371 F2d 416 Jungbluth v. United States
371 F.2d 416
67-1 USTC P 12,436
Harold J. JUNGBLUTH, Special Administrator of the Estate of
John Jungbluth, Plaintiff-Appellant,
UNITED STATES of America, Defendant-Appellee.
United States Court of Appeals Seventh Circuit.
Nov. 30, 1966.
Harry Primakow, Milwaukee, Wis., Erwin Esser Nemmers, Chicago, Ill., for appellant.
James B. Brennan, U.S. Atty., Milwaukee, Wis., Mitchell Rogovin, Asst. Atty. Gen., Jonathan S. Cohen, Atty., Tax Div., Meyer Rothwacks, Gilbert E. Andrews, Attys., Dept. of Justice, Washington, D.C., Franklyn M. Gimbel, Asst. U.S. Atty., of counsel, for appellee.
Before HASTINGS, Chief Judge, and CASTLE and FAIRCHILD, Circuit judges.
The sole question before us on this appeal is the correct value to be given to certain shares of stock, as of May 15, 1958, for federal gift tax purposes.
On that date, John W. Jungbluth (taxpayer) made a gift of 200 shares of common stock of the R T & E Corporation to his son, Harold, and a like gift of 200 shares to his daughter-in-law, Marion, wife of Harold.
Taxpayer assigned each share of such stock a value of $35, and paid a total federal gift tax of $45.
The Commissioner of Internal Revenue assigned a value of $190 per share to the 400 shares in issue and assessed a deficiency accordingly. Taxpayer paid this deficiency in the amount of $7,920, and additional sum of $1,037.36 interest thereon, and filed a timely claim for refund. Upon denial of the claim for refund, taxpayer brought this action to recover an alleged overpayment of gift taxes.1
The case was tried to the district court, Honorable Robert E. Tehan, Chief Judge of the Eastern District of Wisconsin, presiding, without the intervention of a jury.
The district court found and held that the 400 shares of R T & E stock each had a fair market value of $160, as of May 15, 1958. Judgment was entered accordingly. Taxpayer now appeals from such judgment.
The district court filed a comprehensive opinion on February 15, 1966 in support of his findings and judgment. This opinion is reported as Jungbluth v. United States, D.C.E.D.Wis., 253 F.Supp. 338 (1966). Reference is now fully made thereto.
R T & E Corporation, a Wisconsin corporation, was engaged in manufacturing. On May 15, 1958, its stock was closely held and was not traded on the open market. At that date there were 14,500 shares of no par common stock outstanding owned by approximately 86 shareholders.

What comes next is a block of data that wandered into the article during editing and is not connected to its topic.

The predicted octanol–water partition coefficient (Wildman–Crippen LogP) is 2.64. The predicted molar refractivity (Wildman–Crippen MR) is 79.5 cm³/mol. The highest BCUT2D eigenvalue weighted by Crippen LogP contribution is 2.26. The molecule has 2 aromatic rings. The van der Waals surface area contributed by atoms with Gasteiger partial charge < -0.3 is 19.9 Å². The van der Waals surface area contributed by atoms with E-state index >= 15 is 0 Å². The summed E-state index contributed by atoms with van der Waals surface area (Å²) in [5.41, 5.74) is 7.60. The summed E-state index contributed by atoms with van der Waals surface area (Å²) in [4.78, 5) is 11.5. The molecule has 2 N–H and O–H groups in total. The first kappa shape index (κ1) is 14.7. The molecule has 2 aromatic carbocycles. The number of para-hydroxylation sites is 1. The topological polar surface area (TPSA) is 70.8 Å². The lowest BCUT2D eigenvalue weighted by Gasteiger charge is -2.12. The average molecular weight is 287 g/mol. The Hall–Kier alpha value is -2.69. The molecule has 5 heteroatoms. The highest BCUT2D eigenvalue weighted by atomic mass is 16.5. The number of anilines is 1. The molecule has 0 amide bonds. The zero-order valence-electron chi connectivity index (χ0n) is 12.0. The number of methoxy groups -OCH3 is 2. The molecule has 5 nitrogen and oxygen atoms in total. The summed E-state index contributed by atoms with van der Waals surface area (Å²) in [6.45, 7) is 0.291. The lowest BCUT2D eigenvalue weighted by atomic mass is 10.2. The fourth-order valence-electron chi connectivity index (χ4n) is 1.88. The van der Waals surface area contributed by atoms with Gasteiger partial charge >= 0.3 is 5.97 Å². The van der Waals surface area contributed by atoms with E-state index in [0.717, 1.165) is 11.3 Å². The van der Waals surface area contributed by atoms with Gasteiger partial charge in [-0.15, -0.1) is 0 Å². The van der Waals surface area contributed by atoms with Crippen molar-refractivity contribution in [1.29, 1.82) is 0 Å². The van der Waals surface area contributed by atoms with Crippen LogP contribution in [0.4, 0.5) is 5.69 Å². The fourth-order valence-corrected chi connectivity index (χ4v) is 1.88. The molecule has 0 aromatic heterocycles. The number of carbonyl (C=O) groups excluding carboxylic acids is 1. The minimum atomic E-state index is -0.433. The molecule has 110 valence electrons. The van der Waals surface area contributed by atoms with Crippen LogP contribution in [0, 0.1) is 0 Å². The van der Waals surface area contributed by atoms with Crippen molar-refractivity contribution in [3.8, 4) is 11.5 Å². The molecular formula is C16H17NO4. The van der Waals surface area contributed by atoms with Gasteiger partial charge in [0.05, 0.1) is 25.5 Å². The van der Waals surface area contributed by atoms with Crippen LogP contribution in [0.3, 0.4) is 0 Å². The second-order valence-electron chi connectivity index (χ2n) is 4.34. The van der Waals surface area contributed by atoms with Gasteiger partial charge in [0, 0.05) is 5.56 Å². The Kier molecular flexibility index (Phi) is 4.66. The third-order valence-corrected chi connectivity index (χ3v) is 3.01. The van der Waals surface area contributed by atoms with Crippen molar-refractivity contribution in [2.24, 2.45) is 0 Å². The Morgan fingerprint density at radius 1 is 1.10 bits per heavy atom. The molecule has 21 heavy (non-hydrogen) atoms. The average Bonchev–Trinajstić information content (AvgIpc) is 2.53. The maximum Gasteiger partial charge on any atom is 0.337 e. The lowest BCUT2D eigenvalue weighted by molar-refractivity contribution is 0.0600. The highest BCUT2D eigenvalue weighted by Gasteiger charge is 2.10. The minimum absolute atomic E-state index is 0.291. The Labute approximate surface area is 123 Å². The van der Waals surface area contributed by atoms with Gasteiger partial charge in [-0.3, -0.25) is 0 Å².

At the trial, taxpayer relied chiefly on the testimony of two expert witnesses, Nemmers and Goodman. Goodman based his calculations on information supplied to him by Nemmers. Nemmers was an interested shareholder. The Government rested its case after the introduction of certain documentary evidence.
The district court in its reported memorandum opinion, made a full and careful analysis of taxpayer's evidence and of the documentary evidence produced by the Government. It concluded that taxpayer had not sustained his burden of proof as to his valuation of $35 per share, that the Commissioner's determination of $190 per share was too high, and fixed a value of $160 per share.
In light of the record in this case, we are convinced that the findings of the trial court, as covered by its memorandum opinion, are not clearly erroneous. We agree with the findings and holding of the trial court and conclude that it applied the correct legal criteria thereto. Estate of Heinold v. C.I.R., 7 Cir., 363 F.2d 329, 331 (1966); Tripp v. C.I.R., 7 Cir., 337 F.2d 432, 434, 435 (1964), and cases cited therein; Rev.Rul. 59-60, 1959-1 Cum.Bull. 237, 243.2
Finding no error, we adopt the opinion of the trial court, Jungbluth v. United States, supra, as the opinion of this court, and affirm the judgment from which this appeal is taken.
Following the death of taxpayer, by stipulation of the parties, his Special Administrator was substituted as plaintiff
'Because valuations cannot be made on the basis of a prescribed formula, there is no means whereby the various applicable factors in a particular case can be assigned mathematical weights in deriving the fair market value. For this reason, no useful purpose is served by taking an average of several factors (for example, book value, capitalized earnings and capitalized dividends) and basing the valuation on the result. Such a process excludes active consideration of other pertinent factors, and the end result cannot be supported by a realistic application of the significant facts in the case except by mere chance.'